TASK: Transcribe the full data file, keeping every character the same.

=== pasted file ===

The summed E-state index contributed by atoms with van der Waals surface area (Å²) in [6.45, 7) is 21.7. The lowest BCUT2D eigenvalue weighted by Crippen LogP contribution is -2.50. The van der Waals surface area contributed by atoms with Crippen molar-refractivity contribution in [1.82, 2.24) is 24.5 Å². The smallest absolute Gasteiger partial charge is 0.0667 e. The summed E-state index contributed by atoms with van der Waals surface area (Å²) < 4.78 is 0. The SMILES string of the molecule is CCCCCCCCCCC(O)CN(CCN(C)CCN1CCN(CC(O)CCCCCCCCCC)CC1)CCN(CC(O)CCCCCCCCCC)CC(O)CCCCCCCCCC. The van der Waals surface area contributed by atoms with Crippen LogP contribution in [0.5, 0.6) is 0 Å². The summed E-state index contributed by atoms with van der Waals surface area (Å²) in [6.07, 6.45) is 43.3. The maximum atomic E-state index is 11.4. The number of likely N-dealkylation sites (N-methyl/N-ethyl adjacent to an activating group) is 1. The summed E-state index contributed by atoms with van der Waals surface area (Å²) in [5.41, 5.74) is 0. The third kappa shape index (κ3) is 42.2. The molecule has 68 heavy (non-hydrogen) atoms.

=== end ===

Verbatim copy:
The summed E-state index contributed by atoms with van der Waals surface area (Å²) in [6.45, 7) is 21.7. The lowest BCUT2D eigenvalue weighted by Crippen LogP contribution is -2.50. The van der Waals surface area contributed by atoms with Crippen molar-refractivity contribution in [1.82, 2.24) is 24.5 Å². The smallest absolute Gasteiger partial charge is 0.0667 e. The summed E-state index contributed by atoms with van der Waals surface area (Å²) < 4.78 is 0. The SMILES string of the molecule is CCCCCCCCCCC(O)CN(CCN(C)CCN1CCN(CC(O)CCCCCCCCCC)CC1)CCN(CC(O)CCCCCCCCCC)CC(O)CCCCCCCCCC. The van der Waals surface area contributed by atoms with Crippen LogP contribution in [0.5, 0.6) is 0 Å². The summed E-state index contributed by atoms with van der Waals surface area (Å²) in [6.07, 6.45) is 43.3. The maximum atomic E-state index is 11.4. The number of likely N-dealkylation sites (N-methyl/N-ethyl adjacent to an activating group) is 1. The summed E-state index contributed by atoms with van der Waals surface area (Å²) in [5.41, 5.74) is 0. The third kappa shape index (κ3) is 42.2. The molecule has 68 heavy (non-hydrogen) atoms.